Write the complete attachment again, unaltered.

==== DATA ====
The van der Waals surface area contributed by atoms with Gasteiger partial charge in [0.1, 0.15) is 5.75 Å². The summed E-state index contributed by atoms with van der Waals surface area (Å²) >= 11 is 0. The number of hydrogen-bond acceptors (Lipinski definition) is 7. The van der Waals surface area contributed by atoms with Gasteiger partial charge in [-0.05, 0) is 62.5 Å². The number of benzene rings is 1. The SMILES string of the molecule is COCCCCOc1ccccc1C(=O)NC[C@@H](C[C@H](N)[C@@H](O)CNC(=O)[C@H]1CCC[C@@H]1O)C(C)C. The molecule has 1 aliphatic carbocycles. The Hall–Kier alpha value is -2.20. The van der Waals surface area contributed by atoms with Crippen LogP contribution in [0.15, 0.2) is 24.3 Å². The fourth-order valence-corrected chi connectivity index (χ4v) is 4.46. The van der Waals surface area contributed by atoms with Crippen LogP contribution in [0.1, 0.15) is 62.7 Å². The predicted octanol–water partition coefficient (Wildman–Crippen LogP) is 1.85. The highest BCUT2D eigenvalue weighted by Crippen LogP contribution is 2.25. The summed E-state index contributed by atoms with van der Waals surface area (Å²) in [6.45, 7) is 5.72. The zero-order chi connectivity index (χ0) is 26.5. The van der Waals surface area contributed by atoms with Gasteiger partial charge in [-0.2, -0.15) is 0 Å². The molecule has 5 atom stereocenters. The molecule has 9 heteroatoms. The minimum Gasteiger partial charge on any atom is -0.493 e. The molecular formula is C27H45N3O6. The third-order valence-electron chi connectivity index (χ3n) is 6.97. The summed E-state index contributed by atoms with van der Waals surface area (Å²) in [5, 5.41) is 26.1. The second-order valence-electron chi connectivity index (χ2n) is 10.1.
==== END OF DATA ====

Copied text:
The van der Waals surface area contributed by atoms with Gasteiger partial charge in [0.1, 0.15) is 5.75 Å². The summed E-state index contributed by atoms with van der Waals surface area (Å²) >= 11 is 0. The number of hydrogen-bond acceptors (Lipinski definition) is 7. The van der Waals surface area contributed by atoms with Gasteiger partial charge in [-0.05, 0) is 62.5 Å². The number of benzene rings is 1. The SMILES string of the molecule is COCCCCOc1ccccc1C(=O)NC[C@@H](C[C@H](N)[C@@H](O)CNC(=O)[C@H]1CCC[C@@H]1O)C(C)C. The molecule has 1 aliphatic carbocycles. The Hall–Kier alpha value is -2.20. The van der Waals surface area contributed by atoms with Crippen LogP contribution in [0.15, 0.2) is 24.3 Å². The fourth-order valence-corrected chi connectivity index (χ4v) is 4.46. The van der Waals surface area contributed by atoms with Crippen LogP contribution in [0.1, 0.15) is 62.7 Å². The predicted octanol–water partition coefficient (Wildman–Crippen LogP) is 1.85. The highest BCUT2D eigenvalue weighted by Crippen LogP contribution is 2.25. The summed E-state index contributed by atoms with van der Waals surface area (Å²) in [6.45, 7) is 5.72. The zero-order chi connectivity index (χ0) is 26.5. The van der Waals surface area contributed by atoms with Gasteiger partial charge in [-0.2, -0.15) is 0 Å². The molecule has 5 atom stereocenters. The molecule has 9 heteroatoms. The minimum Gasteiger partial charge on any atom is -0.493 e. The molecular formula is C27H45N3O6. The third-order valence-electron chi connectivity index (χ3n) is 6.97. The summed E-state index contributed by atoms with van der Waals surface area (Å²) in [5, 5.41) is 26.1. The second-order valence-electron chi connectivity index (χ2n) is 10.1.